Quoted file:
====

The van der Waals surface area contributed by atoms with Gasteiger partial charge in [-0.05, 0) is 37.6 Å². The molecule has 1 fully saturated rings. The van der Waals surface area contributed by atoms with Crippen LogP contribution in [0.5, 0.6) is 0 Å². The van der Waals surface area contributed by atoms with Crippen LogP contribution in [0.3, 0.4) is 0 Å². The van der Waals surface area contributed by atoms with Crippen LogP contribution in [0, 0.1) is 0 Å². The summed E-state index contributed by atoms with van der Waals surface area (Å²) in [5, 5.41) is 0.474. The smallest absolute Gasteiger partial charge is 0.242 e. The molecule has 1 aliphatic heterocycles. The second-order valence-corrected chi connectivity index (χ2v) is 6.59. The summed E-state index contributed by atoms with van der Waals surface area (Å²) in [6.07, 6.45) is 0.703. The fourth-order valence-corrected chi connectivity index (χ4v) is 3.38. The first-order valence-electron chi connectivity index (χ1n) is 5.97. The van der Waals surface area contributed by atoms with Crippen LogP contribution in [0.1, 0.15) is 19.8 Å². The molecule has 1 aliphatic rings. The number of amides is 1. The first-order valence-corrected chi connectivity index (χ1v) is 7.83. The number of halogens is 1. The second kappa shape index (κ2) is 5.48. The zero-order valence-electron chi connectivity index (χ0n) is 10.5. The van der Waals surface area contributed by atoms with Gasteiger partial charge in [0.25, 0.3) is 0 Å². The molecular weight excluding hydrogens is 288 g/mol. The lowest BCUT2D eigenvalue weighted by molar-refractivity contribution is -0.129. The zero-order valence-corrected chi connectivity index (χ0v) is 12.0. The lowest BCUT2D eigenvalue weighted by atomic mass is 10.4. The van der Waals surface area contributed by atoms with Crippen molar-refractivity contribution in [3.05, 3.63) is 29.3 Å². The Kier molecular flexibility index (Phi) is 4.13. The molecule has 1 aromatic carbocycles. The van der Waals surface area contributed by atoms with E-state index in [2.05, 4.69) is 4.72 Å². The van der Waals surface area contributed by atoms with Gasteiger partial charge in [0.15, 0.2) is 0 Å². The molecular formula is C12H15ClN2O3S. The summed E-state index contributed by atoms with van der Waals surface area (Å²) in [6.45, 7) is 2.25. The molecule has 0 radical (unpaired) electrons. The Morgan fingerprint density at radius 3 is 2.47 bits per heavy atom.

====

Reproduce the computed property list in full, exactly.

The van der Waals surface area contributed by atoms with Gasteiger partial charge in [-0.05, 0) is 37.6 Å². The molecule has 1 fully saturated rings. The van der Waals surface area contributed by atoms with Crippen LogP contribution in [0.5, 0.6) is 0 Å². The van der Waals surface area contributed by atoms with Crippen LogP contribution in [0.3, 0.4) is 0 Å². The van der Waals surface area contributed by atoms with Crippen LogP contribution in [0, 0.1) is 0 Å². The summed E-state index contributed by atoms with van der Waals surface area (Å²) in [5, 5.41) is 0.474. The smallest absolute Gasteiger partial charge is 0.242 e. The molecule has 1 aliphatic heterocycles. The second-order valence-corrected chi connectivity index (χ2v) is 6.59. The summed E-state index contributed by atoms with van der Waals surface area (Å²) in [6.07, 6.45) is 0.703. The fourth-order valence-corrected chi connectivity index (χ4v) is 3.38. The first-order valence-electron chi connectivity index (χ1n) is 5.97. The van der Waals surface area contributed by atoms with Crippen LogP contribution in [0.1, 0.15) is 19.8 Å². The molecule has 1 aliphatic rings. The number of amides is 1. The first-order valence-corrected chi connectivity index (χ1v) is 7.83. The number of halogens is 1. The second kappa shape index (κ2) is 5.48. The zero-order valence-electron chi connectivity index (χ0n) is 10.5. The van der Waals surface area contributed by atoms with Gasteiger partial charge in [0.25, 0.3) is 0 Å². The molecular weight excluding hydrogens is 288 g/mol. The lowest BCUT2D eigenvalue weighted by molar-refractivity contribution is -0.129. The zero-order valence-corrected chi connectivity index (χ0v) is 12.0. The lowest BCUT2D eigenvalue weighted by atomic mass is 10.4. The van der Waals surface area contributed by atoms with Crippen molar-refractivity contribution in [3.05, 3.63) is 29.3 Å². The Kier molecular flexibility index (Phi) is 4.13. The molecule has 1 aromatic carbocycles. The van der Waals surface area contributed by atoms with E-state index in [2.05, 4.69) is 4.72 Å². The van der Waals surface area contributed by atoms with Gasteiger partial charge in [0.15, 0.2) is 0 Å². The molecular formula is C12H15ClN2O3S. The summed E-state index contributed by atoms with van der Waals surface area (Å²) in [6.45, 7) is 2.25. The molecule has 0 radical (unpaired) electrons. The Morgan fingerprint density at radius 3 is 2.47 bits per heavy atom.